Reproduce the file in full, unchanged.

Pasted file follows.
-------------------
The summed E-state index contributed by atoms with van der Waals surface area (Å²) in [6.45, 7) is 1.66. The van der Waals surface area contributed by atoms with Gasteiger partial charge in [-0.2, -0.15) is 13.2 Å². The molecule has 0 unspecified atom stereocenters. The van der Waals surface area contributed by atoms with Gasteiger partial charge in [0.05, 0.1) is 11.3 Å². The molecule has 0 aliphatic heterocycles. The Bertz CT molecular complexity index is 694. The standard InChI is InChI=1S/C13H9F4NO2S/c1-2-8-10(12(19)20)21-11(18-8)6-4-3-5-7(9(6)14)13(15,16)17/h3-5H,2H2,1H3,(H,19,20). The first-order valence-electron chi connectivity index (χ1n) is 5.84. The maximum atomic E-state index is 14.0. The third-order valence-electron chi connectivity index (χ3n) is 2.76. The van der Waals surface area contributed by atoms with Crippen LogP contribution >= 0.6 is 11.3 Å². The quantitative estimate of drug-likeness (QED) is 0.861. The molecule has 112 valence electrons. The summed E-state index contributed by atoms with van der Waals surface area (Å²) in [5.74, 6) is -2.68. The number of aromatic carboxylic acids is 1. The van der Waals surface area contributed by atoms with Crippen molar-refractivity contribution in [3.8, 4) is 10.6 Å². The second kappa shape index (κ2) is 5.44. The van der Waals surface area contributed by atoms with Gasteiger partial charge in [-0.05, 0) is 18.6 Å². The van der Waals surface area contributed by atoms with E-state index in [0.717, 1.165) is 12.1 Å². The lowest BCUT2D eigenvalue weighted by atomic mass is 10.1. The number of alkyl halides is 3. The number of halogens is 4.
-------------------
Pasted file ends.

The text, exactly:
The summed E-state index contributed by atoms with van der Waals surface area (Å²) in [6.45, 7) is 1.66. The van der Waals surface area contributed by atoms with Gasteiger partial charge in [-0.2, -0.15) is 13.2 Å². The molecule has 0 unspecified atom stereocenters. The van der Waals surface area contributed by atoms with Gasteiger partial charge in [0.05, 0.1) is 11.3 Å². The molecule has 0 aliphatic heterocycles. The Bertz CT molecular complexity index is 694. The standard InChI is InChI=1S/C13H9F4NO2S/c1-2-8-10(12(19)20)21-11(18-8)6-4-3-5-7(9(6)14)13(15,16)17/h3-5H,2H2,1H3,(H,19,20). The first-order valence-electron chi connectivity index (χ1n) is 5.84. The maximum atomic E-state index is 14.0. The third-order valence-electron chi connectivity index (χ3n) is 2.76. The van der Waals surface area contributed by atoms with Crippen LogP contribution >= 0.6 is 11.3 Å². The quantitative estimate of drug-likeness (QED) is 0.861. The molecule has 112 valence electrons. The summed E-state index contributed by atoms with van der Waals surface area (Å²) in [5.74, 6) is -2.68. The number of aromatic carboxylic acids is 1. The van der Waals surface area contributed by atoms with Crippen molar-refractivity contribution in [3.8, 4) is 10.6 Å². The second kappa shape index (κ2) is 5.44. The van der Waals surface area contributed by atoms with Gasteiger partial charge in [-0.05, 0) is 18.6 Å². The van der Waals surface area contributed by atoms with E-state index in [0.717, 1.165) is 12.1 Å². The lowest BCUT2D eigenvalue weighted by atomic mass is 10.1. The number of alkyl halides is 3. The number of halogens is 4.